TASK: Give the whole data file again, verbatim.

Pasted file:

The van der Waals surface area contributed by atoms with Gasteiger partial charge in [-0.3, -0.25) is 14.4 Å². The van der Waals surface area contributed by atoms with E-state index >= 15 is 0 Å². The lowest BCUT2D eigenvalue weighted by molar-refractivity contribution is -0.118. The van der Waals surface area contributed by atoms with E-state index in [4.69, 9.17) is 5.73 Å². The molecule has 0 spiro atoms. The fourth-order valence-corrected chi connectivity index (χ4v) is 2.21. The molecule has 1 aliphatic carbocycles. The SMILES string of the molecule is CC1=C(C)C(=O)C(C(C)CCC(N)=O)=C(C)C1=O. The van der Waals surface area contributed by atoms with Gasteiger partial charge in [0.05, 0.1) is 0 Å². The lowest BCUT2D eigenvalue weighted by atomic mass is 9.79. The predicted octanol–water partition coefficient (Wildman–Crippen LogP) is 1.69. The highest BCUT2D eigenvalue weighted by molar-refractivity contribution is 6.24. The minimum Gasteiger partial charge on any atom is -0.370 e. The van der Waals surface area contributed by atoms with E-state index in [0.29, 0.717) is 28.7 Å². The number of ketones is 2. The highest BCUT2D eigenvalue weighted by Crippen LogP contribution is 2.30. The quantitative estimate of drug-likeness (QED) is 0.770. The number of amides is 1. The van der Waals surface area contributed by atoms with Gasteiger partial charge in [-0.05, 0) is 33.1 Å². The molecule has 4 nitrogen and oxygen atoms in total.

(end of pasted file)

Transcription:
The van der Waals surface area contributed by atoms with Gasteiger partial charge in [-0.3, -0.25) is 14.4 Å². The van der Waals surface area contributed by atoms with E-state index >= 15 is 0 Å². The lowest BCUT2D eigenvalue weighted by molar-refractivity contribution is -0.118. The van der Waals surface area contributed by atoms with E-state index in [4.69, 9.17) is 5.73 Å². The molecule has 0 spiro atoms. The fourth-order valence-corrected chi connectivity index (χ4v) is 2.21. The molecule has 1 aliphatic carbocycles. The SMILES string of the molecule is CC1=C(C)C(=O)C(C(C)CCC(N)=O)=C(C)C1=O. The van der Waals surface area contributed by atoms with Gasteiger partial charge in [0.05, 0.1) is 0 Å². The lowest BCUT2D eigenvalue weighted by atomic mass is 9.79. The predicted octanol–water partition coefficient (Wildman–Crippen LogP) is 1.69. The highest BCUT2D eigenvalue weighted by molar-refractivity contribution is 6.24. The minimum Gasteiger partial charge on any atom is -0.370 e. The van der Waals surface area contributed by atoms with E-state index in [0.29, 0.717) is 28.7 Å². The number of ketones is 2. The highest BCUT2D eigenvalue weighted by Crippen LogP contribution is 2.30. The quantitative estimate of drug-likeness (QED) is 0.770. The number of amides is 1. The van der Waals surface area contributed by atoms with Gasteiger partial charge in [-0.05, 0) is 33.1 Å². The molecule has 4 nitrogen and oxygen atoms in total.